Amaryllis Flower and Bulb Care

 How to Grow and Care for Amaryllis Bulbs







white amaryllis









Most amaryllis growing guides will tell you that your bulb 'needs' to go dormant. This is a myth. In fact, some varieties, like Amaryllis Cybister, must not be allowed to go dormant. However, forced
dormancy is useful if you
want your Amaryllis bulb to bloom at a preset time (e.g. winter holidays). Read our special
care instructions for dormancy.



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LIGHT: keep your Amaryllis, indoors,  in the brightest window that you have, over the winter months. A greenhouse, of you have one, is great as well.

 TEMPERATURE: Move your Amaryllis indoors in the fall when night temperatures fall to about 50°. Once indoors, keep them at normal room temperatures. Bulbs which lose some of their leaves or seem to slow down considerably, should be moved to cooler spots if possible (60-65°) until they resume more active growth. The rest can be kept at normal household temperatures.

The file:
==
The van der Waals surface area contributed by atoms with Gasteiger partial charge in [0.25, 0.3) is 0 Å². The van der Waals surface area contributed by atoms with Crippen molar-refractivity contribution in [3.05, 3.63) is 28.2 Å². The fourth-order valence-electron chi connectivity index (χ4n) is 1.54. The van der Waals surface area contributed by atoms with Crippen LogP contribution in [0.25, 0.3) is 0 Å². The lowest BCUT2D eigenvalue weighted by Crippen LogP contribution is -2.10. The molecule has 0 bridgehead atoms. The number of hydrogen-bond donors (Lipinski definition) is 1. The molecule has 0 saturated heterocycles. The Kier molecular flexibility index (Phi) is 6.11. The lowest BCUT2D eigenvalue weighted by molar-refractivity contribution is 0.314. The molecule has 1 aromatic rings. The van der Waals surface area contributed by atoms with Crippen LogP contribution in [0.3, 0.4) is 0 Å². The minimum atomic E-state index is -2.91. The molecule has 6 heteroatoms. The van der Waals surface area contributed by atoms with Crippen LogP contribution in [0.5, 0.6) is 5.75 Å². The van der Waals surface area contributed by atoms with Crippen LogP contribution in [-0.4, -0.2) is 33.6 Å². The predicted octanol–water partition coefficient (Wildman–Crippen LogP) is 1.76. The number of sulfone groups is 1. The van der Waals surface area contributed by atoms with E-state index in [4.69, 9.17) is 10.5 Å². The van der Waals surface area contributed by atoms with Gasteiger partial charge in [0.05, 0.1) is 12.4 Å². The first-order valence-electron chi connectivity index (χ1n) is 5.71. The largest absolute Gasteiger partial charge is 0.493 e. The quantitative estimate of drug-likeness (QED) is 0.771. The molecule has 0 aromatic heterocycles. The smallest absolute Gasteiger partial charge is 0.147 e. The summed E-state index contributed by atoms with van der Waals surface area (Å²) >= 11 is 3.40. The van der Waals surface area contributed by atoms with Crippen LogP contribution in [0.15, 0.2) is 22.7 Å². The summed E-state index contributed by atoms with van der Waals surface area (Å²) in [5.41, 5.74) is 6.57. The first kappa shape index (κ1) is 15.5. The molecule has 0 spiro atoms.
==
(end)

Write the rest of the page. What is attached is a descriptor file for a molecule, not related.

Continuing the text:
WATER: As it near the end of summer, growth starts to slows down as the days get shorter, and the nights cooler. Start reducing the frequency of watering as plants will not require as much. Remove older leaves as they fade.

FERTILIZER: Reduce fertilizer application in winter, perhaps to once a month, or slightly more if your plants are more vigorous.  Always use a flowering plant food.

When your plants begin to show signs of new growth and vigor with brighter light and warmer temperatures in the spring, increase watering. You may also wish to repot your bulb  at this stage, before any flowers emerge! Plants should then begin their blooming cycle again.

Amaryllis Scarlet Baby

 Above: Amaryllis Scarlet Baby